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Herndon, VA, United States

Patsourakos S.,University of Ioannina | Vourlidas A.,U.S. Navy | Stenborg G.,Interferometrics Inc.
Astrophysical Journal Letters | Year: 2010

The study of fast, eruptive events in the low solar corona is one of the science objectives of the Atmospheric Imaging Assembly (AIA) imagers on the recently launched Solar Dynamics Observatory (SDO), which take full disk images in 10 wavelengths with arcsecond resolution and 12 s cadence. We study with AIA the formation of an impulsive coronal mass ejection (CME) which occurred on 2010 June 13 and was associated with an M1.0 class flare. Specifically, we analyze the formation of the CME EUV bubble and its initial dynamics and thermal evolution in the low corona using AIA images in three wavelengths (171 Å, 193 Å, and 211 Å). We derive the first ultra-high cadence measurements of the temporal evolution of the CME bubble aspect ratio (=bubble height/bubble radius). Our main result is that the CME formation undergoes three phases: it starts with a slow self-similar expansion followed by a fast but short-lived (∼70 s) period of strong lateral overexpansion which essentially creates the CME. Then the CME undergoes another phase of self-similar expansion until it exits the AIA field of view. During the studied interval, the CME height-time profile shows a strong, short-lived, acceleration followed by deceleration. The lateral overexpansion phase coincides with the deceleration phase. The impulsive flare heating and CME acceleration are closely coupled. However, the lateral overexpansion of the CME occurs during the declining phase and is therefore not linked to flare reconnection. In addition, the multi-thermal analysis of the bubble does not show significant evidence of temperature change. © 2010. The American Astronomical Society. All rights reserved. Source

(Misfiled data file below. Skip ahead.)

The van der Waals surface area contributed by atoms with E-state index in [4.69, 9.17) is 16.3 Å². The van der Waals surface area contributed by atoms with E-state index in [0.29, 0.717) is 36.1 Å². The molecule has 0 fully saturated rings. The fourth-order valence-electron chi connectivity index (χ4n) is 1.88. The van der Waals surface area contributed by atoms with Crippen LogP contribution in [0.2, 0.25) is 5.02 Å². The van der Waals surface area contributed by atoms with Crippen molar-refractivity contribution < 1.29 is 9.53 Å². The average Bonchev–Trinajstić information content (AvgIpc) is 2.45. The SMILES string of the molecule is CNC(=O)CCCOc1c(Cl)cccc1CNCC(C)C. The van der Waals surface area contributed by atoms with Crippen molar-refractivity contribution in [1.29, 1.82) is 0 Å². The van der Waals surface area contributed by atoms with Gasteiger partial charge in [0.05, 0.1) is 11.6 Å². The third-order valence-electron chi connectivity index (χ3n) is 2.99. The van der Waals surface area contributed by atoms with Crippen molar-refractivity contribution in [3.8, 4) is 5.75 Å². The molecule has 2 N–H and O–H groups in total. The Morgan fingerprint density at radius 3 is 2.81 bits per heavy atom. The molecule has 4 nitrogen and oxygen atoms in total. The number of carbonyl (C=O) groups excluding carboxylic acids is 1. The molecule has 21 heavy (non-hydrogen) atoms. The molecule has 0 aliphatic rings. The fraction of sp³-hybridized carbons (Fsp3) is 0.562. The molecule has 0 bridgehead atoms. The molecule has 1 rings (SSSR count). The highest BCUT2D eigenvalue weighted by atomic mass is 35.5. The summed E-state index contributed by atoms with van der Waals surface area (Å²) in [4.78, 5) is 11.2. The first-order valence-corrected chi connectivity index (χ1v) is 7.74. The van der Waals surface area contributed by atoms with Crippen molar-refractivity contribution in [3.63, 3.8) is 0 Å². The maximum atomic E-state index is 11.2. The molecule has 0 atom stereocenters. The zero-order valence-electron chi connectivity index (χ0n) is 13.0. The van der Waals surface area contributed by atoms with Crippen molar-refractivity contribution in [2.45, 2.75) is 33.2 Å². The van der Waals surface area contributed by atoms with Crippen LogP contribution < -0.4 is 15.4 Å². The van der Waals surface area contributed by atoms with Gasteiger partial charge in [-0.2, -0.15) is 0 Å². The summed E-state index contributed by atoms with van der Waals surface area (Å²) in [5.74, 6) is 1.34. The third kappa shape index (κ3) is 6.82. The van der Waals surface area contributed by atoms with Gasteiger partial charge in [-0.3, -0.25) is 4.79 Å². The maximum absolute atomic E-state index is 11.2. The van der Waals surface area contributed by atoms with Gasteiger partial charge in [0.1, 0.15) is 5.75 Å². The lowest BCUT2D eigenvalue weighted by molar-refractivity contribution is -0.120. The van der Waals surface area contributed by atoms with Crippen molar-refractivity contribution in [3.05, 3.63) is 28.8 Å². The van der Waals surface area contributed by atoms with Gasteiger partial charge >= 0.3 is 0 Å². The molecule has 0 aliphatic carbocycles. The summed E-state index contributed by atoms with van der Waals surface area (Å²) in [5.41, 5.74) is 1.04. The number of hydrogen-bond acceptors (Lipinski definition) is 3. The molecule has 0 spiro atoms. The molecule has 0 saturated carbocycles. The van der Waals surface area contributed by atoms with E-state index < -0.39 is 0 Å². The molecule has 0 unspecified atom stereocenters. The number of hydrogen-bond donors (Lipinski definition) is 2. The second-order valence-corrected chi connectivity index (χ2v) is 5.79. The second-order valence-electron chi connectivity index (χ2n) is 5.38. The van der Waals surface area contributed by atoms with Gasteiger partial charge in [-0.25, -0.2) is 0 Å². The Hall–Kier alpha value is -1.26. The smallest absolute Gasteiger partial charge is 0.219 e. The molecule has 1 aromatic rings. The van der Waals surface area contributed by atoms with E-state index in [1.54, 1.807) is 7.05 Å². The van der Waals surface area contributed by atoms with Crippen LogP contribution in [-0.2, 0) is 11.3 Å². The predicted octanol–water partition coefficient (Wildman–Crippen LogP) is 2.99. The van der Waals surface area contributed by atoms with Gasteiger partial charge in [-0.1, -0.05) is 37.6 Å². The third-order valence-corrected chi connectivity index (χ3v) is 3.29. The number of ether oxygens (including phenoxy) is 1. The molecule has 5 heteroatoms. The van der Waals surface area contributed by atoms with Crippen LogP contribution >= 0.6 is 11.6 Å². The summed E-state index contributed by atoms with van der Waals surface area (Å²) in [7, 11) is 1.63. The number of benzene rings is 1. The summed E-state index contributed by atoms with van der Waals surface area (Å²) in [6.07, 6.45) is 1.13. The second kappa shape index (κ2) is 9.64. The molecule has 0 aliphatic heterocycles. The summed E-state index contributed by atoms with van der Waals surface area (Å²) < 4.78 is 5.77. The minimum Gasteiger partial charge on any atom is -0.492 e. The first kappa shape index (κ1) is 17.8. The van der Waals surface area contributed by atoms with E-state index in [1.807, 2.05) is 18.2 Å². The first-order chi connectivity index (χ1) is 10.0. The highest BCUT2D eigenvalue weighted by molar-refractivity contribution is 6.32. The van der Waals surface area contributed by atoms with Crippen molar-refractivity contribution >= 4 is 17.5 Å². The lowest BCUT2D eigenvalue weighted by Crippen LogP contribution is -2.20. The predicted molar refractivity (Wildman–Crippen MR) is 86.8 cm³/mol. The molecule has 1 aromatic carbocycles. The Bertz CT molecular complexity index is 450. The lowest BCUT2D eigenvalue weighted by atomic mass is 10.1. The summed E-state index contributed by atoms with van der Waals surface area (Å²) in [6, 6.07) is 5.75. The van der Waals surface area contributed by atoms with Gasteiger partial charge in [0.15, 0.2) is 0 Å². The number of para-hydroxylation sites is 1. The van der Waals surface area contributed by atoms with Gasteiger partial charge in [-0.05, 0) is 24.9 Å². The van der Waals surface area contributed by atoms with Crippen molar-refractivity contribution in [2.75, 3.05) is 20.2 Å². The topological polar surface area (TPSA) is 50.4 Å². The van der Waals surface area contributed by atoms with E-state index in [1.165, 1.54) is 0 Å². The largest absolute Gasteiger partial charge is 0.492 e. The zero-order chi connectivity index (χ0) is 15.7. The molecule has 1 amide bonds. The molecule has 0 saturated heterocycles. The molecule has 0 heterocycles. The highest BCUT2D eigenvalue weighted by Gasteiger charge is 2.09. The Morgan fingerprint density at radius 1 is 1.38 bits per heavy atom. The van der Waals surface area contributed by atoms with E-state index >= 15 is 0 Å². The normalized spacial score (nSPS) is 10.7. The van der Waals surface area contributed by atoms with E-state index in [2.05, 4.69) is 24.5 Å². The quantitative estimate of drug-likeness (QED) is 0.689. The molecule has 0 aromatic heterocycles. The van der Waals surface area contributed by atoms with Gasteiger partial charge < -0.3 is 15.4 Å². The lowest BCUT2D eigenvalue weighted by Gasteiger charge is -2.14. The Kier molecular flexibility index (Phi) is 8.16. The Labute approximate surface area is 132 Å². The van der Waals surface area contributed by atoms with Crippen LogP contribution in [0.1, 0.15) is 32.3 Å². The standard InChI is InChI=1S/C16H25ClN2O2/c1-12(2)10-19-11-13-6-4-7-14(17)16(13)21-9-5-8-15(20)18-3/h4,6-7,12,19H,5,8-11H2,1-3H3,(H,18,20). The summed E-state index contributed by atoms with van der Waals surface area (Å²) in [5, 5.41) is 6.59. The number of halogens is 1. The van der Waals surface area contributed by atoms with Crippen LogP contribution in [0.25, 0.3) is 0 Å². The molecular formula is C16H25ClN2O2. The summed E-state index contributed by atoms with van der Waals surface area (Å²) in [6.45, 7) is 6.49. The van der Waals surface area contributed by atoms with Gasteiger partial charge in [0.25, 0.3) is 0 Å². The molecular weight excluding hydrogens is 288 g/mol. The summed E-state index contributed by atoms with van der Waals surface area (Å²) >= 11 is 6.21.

Vourlidas A.,U.S. Navy | Colaninno R.,U.S. Navy | Nieves-Chinchilla T.,Catholic University of America | Stenborg G.,Interferometrics Inc.
Astrophysical Journal Letters | Year: 2011

In this Letter, we present the first direct detection of a rotating coronal mass ejection (CME) in the middle corona (5-15 R ). The CME rotation rate is 60° day-1, which is the highest rate reported yet. The Earth-directed event was observed by the STEREO/SECCHI and SOHO/LASCO instruments. We are able to derive the three-dimensional morphology and orientation of the CME flux rope by applying a forward-fitting model to simultaneous observations from three vantage points (SECCHI-A, -B, LASCO). Surprisingly, we find that even such rapidly rotating CME does not result in significant projection effects (variable angular width) in any single coronagraph view. This finding may explain the prevalent view of constant angular width for CMEs above 5 R and the lack of detections of rotating CMEs in the past. Finally, the CME is a "stealth" CME with very weak low corona signatures as viewed from Earth. It originated from a quiet-Sun neutral line. We tentatively attribute the fast rotation to a possible disconnection of one of the CME footpoints early in the eruption. We discuss the implications of such rotations to space weather prediction. © 2011. The American Astronomical Society. All rights reserved. Source

Liu R.,Space Weather Research Laboratory | Lee J.,NJIT | Wang T.,Catholic University of America | Stenborg G.,Interferometrics Inc. | And 2 more authors.
Astrophysical Journal Letters | Year: 2010